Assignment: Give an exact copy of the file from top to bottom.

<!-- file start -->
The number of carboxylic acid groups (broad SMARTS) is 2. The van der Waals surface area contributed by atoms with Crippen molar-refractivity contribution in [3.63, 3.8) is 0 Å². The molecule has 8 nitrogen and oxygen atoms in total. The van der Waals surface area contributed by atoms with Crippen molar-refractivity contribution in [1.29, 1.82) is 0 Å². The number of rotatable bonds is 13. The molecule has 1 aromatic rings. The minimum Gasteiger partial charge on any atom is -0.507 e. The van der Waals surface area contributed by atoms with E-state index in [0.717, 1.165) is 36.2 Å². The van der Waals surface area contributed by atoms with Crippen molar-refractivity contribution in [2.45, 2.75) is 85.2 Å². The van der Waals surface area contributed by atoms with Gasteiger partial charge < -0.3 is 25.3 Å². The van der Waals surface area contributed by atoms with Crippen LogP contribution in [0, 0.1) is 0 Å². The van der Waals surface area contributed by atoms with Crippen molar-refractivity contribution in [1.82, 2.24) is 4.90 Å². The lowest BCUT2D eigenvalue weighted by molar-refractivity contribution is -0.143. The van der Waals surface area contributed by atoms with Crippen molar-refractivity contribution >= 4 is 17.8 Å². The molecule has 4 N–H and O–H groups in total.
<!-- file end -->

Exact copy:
The number of carboxylic acid groups (broad SMARTS) is 2. The van der Waals surface area contributed by atoms with Crippen molar-refractivity contribution in [3.63, 3.8) is 0 Å². The molecule has 8 nitrogen and oxygen atoms in total. The van der Waals surface area contributed by atoms with Crippen molar-refractivity contribution in [1.29, 1.82) is 0 Å². The number of rotatable bonds is 13. The molecule has 1 aromatic rings. The minimum Gasteiger partial charge on any atom is -0.507 e. The van der Waals surface area contributed by atoms with E-state index in [0.717, 1.165) is 36.2 Å². The van der Waals surface area contributed by atoms with Crippen molar-refractivity contribution in [2.45, 2.75) is 85.2 Å². The van der Waals surface area contributed by atoms with Gasteiger partial charge < -0.3 is 25.3 Å². The van der Waals surface area contributed by atoms with Crippen LogP contribution in [0, 0.1) is 0 Å². The van der Waals surface area contributed by atoms with Crippen molar-refractivity contribution in [1.82, 2.24) is 4.90 Å². The lowest BCUT2D eigenvalue weighted by molar-refractivity contribution is -0.143. The van der Waals surface area contributed by atoms with Crippen molar-refractivity contribution >= 4 is 17.8 Å². The molecule has 4 N–H and O–H groups in total.